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Stone Diet

Diet for urinary tract stone former

Maintain adequate fluid intake
One of the predisposing factors for stone formation is poor hydration. It is essential to maintain an adequate fluid intake at all times and keep the urine as clear as possible. Approximately 3 litres per day may be necessary.

Avoid Red Meat
The protein present in red meat has been shown to increase the risk of stones. White meat such as poultry is an alternative.

Low Oxalate diet
Below is a list of food high in Oxalate concentration. A reduced intake of these is recommended

  • chocolate
  • rhubarb
  • greens (spinach, collard, beet and turnip greens)
  • berries
  • herring
  • scallops
  • mussels
  • peanuts
  • asparagus
  • tea
  • anchovies
  • caviar
  • organ meats (liver, kidneys, brains)

Reduce table salt intake
Table salt (sodium chloride) increases the chance of stones. Reduce the risk by not adding salt to food. Food rich in sodium include:

  • convenience food (canned or boxed soups or noodle)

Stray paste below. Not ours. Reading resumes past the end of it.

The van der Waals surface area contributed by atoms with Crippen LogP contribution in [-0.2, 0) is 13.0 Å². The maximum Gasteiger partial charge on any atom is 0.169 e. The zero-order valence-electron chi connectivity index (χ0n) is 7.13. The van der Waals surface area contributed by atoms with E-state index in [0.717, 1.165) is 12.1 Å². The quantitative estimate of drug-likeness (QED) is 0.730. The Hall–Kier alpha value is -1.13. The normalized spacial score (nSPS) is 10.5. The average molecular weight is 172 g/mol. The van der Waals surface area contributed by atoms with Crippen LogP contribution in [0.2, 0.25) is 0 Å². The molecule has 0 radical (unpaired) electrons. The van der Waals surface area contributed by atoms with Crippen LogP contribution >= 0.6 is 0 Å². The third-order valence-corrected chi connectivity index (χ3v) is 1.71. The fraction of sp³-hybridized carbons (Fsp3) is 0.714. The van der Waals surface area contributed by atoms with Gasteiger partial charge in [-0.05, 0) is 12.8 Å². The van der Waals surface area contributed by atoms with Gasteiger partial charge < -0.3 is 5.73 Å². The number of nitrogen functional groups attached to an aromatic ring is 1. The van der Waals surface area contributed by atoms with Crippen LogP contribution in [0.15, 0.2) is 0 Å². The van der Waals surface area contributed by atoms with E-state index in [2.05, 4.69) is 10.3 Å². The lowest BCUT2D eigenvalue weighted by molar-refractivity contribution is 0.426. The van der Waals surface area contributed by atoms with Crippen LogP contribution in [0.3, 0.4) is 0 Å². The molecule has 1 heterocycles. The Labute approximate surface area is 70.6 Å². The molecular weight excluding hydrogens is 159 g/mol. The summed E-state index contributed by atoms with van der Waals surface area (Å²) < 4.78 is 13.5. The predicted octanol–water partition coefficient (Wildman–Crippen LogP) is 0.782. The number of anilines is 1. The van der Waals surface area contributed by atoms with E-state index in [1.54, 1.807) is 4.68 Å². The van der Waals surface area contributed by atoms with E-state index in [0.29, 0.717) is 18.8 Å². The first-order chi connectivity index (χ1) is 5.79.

• processed meats (ham, hot dogs, sausage)
  • snack food (crisps, crackers, pretzels, popcorn)

Daily calcium intake
The amount of calcium that should be consumed in a day depends on the amount of calcium present in the urine. This is determined by collecting a 24 hour sample and determining the amount present. Contrary to what you might think, reducing calcium intake alone results in more not less stones unless oxalate in the diet is reduced also.

If the amount of calcium in the urine is more than normal, then decreasing the amount of consumed calcium and oxalate is helpful.

Avoid Vitamin C and vitamin D supplements
It is best to avoid excess vitamin C and vitamin D supplements as this increases the chance of new stones formation.

Drink orange or grapefruit juice in preference to cranberry or lemon juice
Orange juice is the most effective way to keep stones from forming. This is because it increases the alkalinity, and so the potassium and citrate content of the urine. Grapefruit, pineapple, and apple juice also help, but not quite as much as orange juice. Cranberry and lemon juices do not increase the citrate content, although they may reduce the rate that stones form.

Attention! The information provided here is for educational and informational purposes only. In no way should it be considered as offering medical advice. Please check with your physician for further evaluation.

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